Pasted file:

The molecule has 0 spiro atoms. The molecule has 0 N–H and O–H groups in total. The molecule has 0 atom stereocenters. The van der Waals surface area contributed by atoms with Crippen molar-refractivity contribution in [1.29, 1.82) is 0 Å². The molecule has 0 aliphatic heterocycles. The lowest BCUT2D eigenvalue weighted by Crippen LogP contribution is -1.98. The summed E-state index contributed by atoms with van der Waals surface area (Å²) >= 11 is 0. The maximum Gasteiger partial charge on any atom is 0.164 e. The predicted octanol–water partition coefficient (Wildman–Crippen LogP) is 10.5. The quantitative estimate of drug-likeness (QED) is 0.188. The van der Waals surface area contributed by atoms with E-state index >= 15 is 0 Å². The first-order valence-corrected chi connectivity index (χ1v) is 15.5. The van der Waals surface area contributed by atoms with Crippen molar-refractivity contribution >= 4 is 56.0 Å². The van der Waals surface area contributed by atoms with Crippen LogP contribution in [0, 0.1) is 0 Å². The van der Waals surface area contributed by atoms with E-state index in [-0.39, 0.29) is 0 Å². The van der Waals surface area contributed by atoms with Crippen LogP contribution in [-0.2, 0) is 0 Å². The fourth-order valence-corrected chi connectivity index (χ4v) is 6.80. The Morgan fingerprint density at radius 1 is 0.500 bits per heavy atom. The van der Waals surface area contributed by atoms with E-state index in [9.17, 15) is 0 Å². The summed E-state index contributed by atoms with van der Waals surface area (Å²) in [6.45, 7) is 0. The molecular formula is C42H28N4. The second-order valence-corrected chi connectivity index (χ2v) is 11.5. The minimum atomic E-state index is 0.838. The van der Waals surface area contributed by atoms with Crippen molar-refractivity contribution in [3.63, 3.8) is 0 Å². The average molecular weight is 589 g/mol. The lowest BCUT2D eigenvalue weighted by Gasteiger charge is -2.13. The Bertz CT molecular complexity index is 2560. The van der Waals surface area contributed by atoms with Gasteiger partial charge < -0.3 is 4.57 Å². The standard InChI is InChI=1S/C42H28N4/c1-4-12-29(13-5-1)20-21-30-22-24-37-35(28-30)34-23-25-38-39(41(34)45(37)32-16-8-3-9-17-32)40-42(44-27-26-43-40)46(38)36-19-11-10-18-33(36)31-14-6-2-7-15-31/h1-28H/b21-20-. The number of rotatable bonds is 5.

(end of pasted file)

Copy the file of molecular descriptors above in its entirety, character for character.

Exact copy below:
The molecule has 0 spiro atoms. The molecule has 0 N–H and O–H groups in total. The molecule has 0 atom stereocenters. The van der Waals surface area contributed by atoms with Crippen molar-refractivity contribution in [1.29, 1.82) is 0 Å². The molecule has 0 aliphatic heterocycles. The lowest BCUT2D eigenvalue weighted by Crippen LogP contribution is -1.98. The summed E-state index contributed by atoms with van der Waals surface area (Å²) >= 11 is 0. The maximum Gasteiger partial charge on any atom is 0.164 e. The predicted octanol–water partition coefficient (Wildman–Crippen LogP) is 10.5. The quantitative estimate of drug-likeness (QED) is 0.188. The van der Waals surface area contributed by atoms with E-state index >= 15 is 0 Å². The first-order valence-corrected chi connectivity index (χ1v) is 15.5. The van der Waals surface area contributed by atoms with Crippen molar-refractivity contribution >= 4 is 56.0 Å². The van der Waals surface area contributed by atoms with Crippen LogP contribution in [0, 0.1) is 0 Å². The van der Waals surface area contributed by atoms with E-state index in [-0.39, 0.29) is 0 Å². The van der Waals surface area contributed by atoms with Crippen LogP contribution in [-0.2, 0) is 0 Å². The fourth-order valence-corrected chi connectivity index (χ4v) is 6.80. The Morgan fingerprint density at radius 1 is 0.500 bits per heavy atom. The van der Waals surface area contributed by atoms with E-state index in [9.17, 15) is 0 Å². The summed E-state index contributed by atoms with van der Waals surface area (Å²) in [6.45, 7) is 0. The molecular formula is C42H28N4. The second-order valence-corrected chi connectivity index (χ2v) is 11.5. The minimum atomic E-state index is 0.838. The van der Waals surface area contributed by atoms with Crippen molar-refractivity contribution in [3.63, 3.8) is 0 Å². The average molecular weight is 589 g/mol. The lowest BCUT2D eigenvalue weighted by Gasteiger charge is -2.13. The Bertz CT molecular complexity index is 2560. The van der Waals surface area contributed by atoms with Gasteiger partial charge < -0.3 is 4.57 Å². The standard InChI is InChI=1S/C42H28N4/c1-4-12-29(13-5-1)20-21-30-22-24-37-35(28-30)34-23-25-38-39(41(34)45(37)32-16-8-3-9-17-32)40-42(44-27-26-43-40)46(38)36-19-11-10-18-33(36)31-14-6-2-7-15-31/h1-28H/b21-20-. The number of rotatable bonds is 5.